Stuart Johnson, Deseret News
SAN DIEGO — As far as Poinsettia Bowl officials are concerned, it's a dream matchup.
Ever since BYU struck a deal to play in this game two years ago, Bruce Binkowski, executive director of the San Diego Bowl Game Association, which oversees both the Poinsettia and Holiday Bowls, was pining for San Diego State to be the Cougars' opponent.
Binkowski, and the Poinsettia Bowl, got their wish.
"It was our hope that San Diego State would be the opponent because of the long-time history between the two schools," Binkowski said. "But we weren't going to take San Diego State at 6-6. We probably have taken them at 7-5, but it wasn't a slam dunk that the Aztecs would be available. So when they finished 9-3 and got passed up by the Las Vegas Bowl — and we get the second pick out of the conference — we grabbed them. It just worked out perfectly for us. We couldn't be happier, for a lot of reasons."
The BYU contingent arrived in San Diego Sunday afternoon. The Cougars and Aztecs meet Thursday (6 p.m., MT, ESPN) in the Poinsettia Bowl at Qualcomm Stadium.
Does BYU's mediocre record take some luster away from the matchup?
"Everybody wants good records for your teams. I'm sure 7-5 was disappointing for BYU," Binkowski said. "But if you look at Boise State game and Notre Dame, games they could have won, they could easily be a 9-3 team going against a 9-3 San Diego State team. We're not disappointed because we know we have a good team. A bounce of the ball here or there could have them at nine victories as well. We think 7-5 is really kind of a 9-3 record. We're not disappointed at all. We're just glad to have them come down to San Diego."
While this marks BYU's first appearance in the Poinsettia Bowl, it is no stranger to postseason games in San Diego. The Cougars played in the Holiday Bowl 11 times from 1978-1993, and helped build the Holiday Bowl into the game it is today.
But it's been 19 years since BYU has been in San Diego for a bowl game.
"It was a special time. It was a great place to go," legendary coach LaVell Edwards recalled last week. "I think we went to the first seven Holiday Bowls. People were planning their trips down there even before the season ended. It was quite a nice run and a great experience. It was a very (nice) place to go at that time of year. It was great to be able to play the game, then go home and enjoy Christmas."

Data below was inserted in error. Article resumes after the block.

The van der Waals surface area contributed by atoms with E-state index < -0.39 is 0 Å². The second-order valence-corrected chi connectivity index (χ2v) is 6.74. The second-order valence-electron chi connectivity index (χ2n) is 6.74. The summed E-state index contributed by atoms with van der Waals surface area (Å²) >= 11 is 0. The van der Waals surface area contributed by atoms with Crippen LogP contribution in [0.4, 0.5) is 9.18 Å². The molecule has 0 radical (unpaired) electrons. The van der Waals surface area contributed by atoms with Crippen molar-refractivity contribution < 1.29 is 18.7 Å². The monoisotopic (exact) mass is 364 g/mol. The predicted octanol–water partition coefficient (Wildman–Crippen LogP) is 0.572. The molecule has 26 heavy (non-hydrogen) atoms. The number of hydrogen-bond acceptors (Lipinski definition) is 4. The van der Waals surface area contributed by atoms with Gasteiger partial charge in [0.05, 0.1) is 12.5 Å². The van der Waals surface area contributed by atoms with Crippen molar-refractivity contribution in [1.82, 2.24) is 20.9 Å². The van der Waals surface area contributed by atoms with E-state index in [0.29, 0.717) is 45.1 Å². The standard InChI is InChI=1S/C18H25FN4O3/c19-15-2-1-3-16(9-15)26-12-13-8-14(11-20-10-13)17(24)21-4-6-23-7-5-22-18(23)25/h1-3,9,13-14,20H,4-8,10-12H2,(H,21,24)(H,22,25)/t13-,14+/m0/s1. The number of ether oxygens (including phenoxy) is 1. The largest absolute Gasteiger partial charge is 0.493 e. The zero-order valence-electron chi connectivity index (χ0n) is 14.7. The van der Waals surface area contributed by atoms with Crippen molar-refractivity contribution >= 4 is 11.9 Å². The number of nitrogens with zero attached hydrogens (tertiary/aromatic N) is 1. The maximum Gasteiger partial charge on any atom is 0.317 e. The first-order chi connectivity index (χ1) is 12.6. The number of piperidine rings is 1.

BYU coach Bronco Mendenhall remembers coming to San Diego for the inaugural Holiday Bowl in 1978, and again in 1979, when his older brother, Mat, played for the Cougars.
"I know exactly where I sat. I watched BYU play Navy and Indiana," Mendenhall said. "To be on the field coaching (more than 30 years later) for a similar game is a little bit surreal. I'm glad to be a part of it."
Binkowski said there is "a buzz around town" for this game. He said about 40,000 tickets have been sold so far. The Poinsettia Bowl attendance record was set in 2010, when a crowd of 48,049 watched San Diego State defeat Navy.
"This game has the makings of being the second-highest attended game in our eight years," Binkowski said. "Ticket sales are solid and Aztec fans are excited about playing BYU. I think this game will have some atmosphere."
Binkowski acknowledged that San Diego State regards BYU as a big rival. The two teams played for years as members of the Western Athletic Conference and the Mountain West Conference.
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